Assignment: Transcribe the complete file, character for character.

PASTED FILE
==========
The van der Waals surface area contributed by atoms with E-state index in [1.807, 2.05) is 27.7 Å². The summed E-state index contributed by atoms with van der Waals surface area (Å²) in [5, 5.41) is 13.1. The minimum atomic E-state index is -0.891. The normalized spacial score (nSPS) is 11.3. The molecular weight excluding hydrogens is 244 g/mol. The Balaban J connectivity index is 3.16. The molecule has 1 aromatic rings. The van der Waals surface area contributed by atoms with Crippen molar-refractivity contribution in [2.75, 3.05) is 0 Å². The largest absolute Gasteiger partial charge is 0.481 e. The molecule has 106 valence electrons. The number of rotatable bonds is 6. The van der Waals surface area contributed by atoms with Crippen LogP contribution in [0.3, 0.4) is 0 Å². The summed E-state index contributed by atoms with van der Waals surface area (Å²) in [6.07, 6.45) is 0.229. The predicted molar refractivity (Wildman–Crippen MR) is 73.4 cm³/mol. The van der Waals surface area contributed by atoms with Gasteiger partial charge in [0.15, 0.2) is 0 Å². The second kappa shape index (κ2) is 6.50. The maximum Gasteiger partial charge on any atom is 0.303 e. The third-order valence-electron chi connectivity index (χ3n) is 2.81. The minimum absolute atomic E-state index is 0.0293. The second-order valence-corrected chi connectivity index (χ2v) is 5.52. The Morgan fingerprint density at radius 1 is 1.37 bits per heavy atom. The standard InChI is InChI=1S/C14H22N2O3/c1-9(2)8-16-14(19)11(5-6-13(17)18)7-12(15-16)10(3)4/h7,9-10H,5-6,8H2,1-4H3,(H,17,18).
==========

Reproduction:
The van der Waals surface area contributed by atoms with E-state index in [1.807, 2.05) is 27.7 Å². The summed E-state index contributed by atoms with van der Waals surface area (Å²) in [5, 5.41) is 13.1. The minimum atomic E-state index is -0.891. The normalized spacial score (nSPS) is 11.3. The molecular weight excluding hydrogens is 244 g/mol. The Balaban J connectivity index is 3.16. The molecule has 1 aromatic rings. The van der Waals surface area contributed by atoms with Crippen molar-refractivity contribution in [2.75, 3.05) is 0 Å². The largest absolute Gasteiger partial charge is 0.481 e. The molecule has 106 valence electrons. The number of rotatable bonds is 6. The van der Waals surface area contributed by atoms with Crippen LogP contribution in [0.3, 0.4) is 0 Å². The summed E-state index contributed by atoms with van der Waals surface area (Å²) in [6.07, 6.45) is 0.229. The predicted molar refractivity (Wildman–Crippen MR) is 73.4 cm³/mol. The van der Waals surface area contributed by atoms with Gasteiger partial charge in [0.15, 0.2) is 0 Å². The second kappa shape index (κ2) is 6.50. The maximum Gasteiger partial charge on any atom is 0.303 e. The third-order valence-electron chi connectivity index (χ3n) is 2.81. The minimum absolute atomic E-state index is 0.0293. The second-order valence-corrected chi connectivity index (χ2v) is 5.52. The Morgan fingerprint density at radius 1 is 1.37 bits per heavy atom. The standard InChI is InChI=1S/C14H22N2O3/c1-9(2)8-16-14(19)11(5-6-13(17)18)7-12(15-16)10(3)4/h7,9-10H,5-6,8H2,1-4H3,(H,17,18).